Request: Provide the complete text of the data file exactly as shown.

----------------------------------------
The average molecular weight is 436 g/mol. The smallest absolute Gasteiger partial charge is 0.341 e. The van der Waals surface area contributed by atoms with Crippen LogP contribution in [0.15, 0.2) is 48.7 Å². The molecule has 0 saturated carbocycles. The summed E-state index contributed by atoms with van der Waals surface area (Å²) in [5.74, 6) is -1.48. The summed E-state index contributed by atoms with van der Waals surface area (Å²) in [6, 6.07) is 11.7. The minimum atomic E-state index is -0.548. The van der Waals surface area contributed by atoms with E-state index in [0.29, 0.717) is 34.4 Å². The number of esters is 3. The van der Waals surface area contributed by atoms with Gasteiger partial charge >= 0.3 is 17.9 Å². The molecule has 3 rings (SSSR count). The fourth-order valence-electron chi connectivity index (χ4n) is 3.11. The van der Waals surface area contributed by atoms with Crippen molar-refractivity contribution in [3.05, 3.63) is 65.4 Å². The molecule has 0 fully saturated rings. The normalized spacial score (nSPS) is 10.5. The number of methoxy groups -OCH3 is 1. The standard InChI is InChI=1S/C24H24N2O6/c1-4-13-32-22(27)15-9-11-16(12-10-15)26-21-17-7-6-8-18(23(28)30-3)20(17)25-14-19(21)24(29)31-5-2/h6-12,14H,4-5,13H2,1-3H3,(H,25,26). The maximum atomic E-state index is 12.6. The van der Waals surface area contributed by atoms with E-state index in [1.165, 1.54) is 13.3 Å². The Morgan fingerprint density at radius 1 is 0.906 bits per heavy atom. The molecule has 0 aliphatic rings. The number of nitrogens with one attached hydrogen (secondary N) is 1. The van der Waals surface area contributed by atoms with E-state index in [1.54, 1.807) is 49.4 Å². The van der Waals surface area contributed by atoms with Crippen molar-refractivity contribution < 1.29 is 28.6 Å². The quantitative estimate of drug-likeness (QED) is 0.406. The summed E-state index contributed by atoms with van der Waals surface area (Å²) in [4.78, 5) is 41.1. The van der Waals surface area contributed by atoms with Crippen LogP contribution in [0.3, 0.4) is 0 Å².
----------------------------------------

The average molecular weight is 436 g/mol. The smallest absolute Gasteiger partial charge is 0.341 e. The van der Waals surface area contributed by atoms with Crippen LogP contribution in [0.15, 0.2) is 48.7 Å². The molecule has 0 saturated carbocycles. The summed E-state index contributed by atoms with van der Waals surface area (Å²) in [5.74, 6) is -1.48. The summed E-state index contributed by atoms with van der Waals surface area (Å²) in [6, 6.07) is 11.7. The minimum atomic E-state index is -0.548. The van der Waals surface area contributed by atoms with E-state index in [0.29, 0.717) is 34.4 Å². The number of esters is 3. The van der Waals surface area contributed by atoms with Gasteiger partial charge >= 0.3 is 17.9 Å². The molecule has 3 rings (SSSR count). The fourth-order valence-electron chi connectivity index (χ4n) is 3.11. The van der Waals surface area contributed by atoms with Crippen molar-refractivity contribution in [3.05, 3.63) is 65.4 Å². The molecule has 0 fully saturated rings. The normalized spacial score (nSPS) is 10.5. The number of methoxy groups -OCH3 is 1. The standard InChI is InChI=1S/C24H24N2O6/c1-4-13-32-22(27)15-9-11-16(12-10-15)26-21-17-7-6-8-18(23(28)30-3)20(17)25-14-19(21)24(29)31-5-2/h6-12,14H,4-5,13H2,1-3H3,(H,25,26). The maximum atomic E-state index is 12.6. The van der Waals surface area contributed by atoms with E-state index in [1.165, 1.54) is 13.3 Å². The Morgan fingerprint density at radius 1 is 0.906 bits per heavy atom. The molecule has 0 aliphatic rings. The number of nitrogens with one attached hydrogen (secondary N) is 1. The van der Waals surface area contributed by atoms with E-state index in [1.54, 1.807) is 49.4 Å². The van der Waals surface area contributed by atoms with Crippen molar-refractivity contribution < 1.29 is 28.6 Å². The quantitative estimate of drug-likeness (QED) is 0.406. The summed E-state index contributed by atoms with van der Waals surface area (Å²) in [4.78, 5) is 41.1. The van der Waals surface area contributed by atoms with Crippen LogP contribution in [0.3, 0.4) is 0 Å².